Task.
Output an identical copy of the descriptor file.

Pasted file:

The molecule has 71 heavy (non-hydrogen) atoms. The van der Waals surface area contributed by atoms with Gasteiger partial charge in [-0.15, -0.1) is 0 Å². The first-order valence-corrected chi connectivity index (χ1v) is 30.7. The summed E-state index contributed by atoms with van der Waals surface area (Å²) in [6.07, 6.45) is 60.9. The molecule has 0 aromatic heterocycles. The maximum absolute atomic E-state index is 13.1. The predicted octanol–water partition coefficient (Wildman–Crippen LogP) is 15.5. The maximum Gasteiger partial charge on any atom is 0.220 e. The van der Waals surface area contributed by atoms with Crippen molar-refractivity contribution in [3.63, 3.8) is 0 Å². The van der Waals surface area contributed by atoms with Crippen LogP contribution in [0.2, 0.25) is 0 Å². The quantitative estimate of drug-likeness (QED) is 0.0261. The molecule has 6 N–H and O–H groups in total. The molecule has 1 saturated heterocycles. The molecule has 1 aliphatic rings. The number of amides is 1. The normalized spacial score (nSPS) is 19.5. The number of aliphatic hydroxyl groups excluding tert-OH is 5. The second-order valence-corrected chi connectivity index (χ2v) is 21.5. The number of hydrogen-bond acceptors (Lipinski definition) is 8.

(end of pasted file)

The molecule has 71 heavy (non-hydrogen) atoms. The van der Waals surface area contributed by atoms with Gasteiger partial charge in [-0.15, -0.1) is 0 Å². The first-order valence-corrected chi connectivity index (χ1v) is 30.7. The summed E-state index contributed by atoms with van der Waals surface area (Å²) in [6.07, 6.45) is 60.9. The molecule has 0 aromatic heterocycles. The maximum absolute atomic E-state index is 13.1. The predicted octanol–water partition coefficient (Wildman–Crippen LogP) is 15.5. The maximum Gasteiger partial charge on any atom is 0.220 e. The van der Waals surface area contributed by atoms with Crippen molar-refractivity contribution in [3.63, 3.8) is 0 Å². The van der Waals surface area contributed by atoms with Crippen LogP contribution in [0.2, 0.25) is 0 Å². The quantitative estimate of drug-likeness (QED) is 0.0261. The molecule has 6 N–H and O–H groups in total. The molecule has 1 saturated heterocycles. The molecule has 1 aliphatic rings. The number of amides is 1. The normalized spacial score (nSPS) is 19.5. The number of aliphatic hydroxyl groups excluding tert-OH is 5. The second-order valence-corrected chi connectivity index (χ2v) is 21.5. The number of hydrogen-bond acceptors (Lipinski definition) is 8.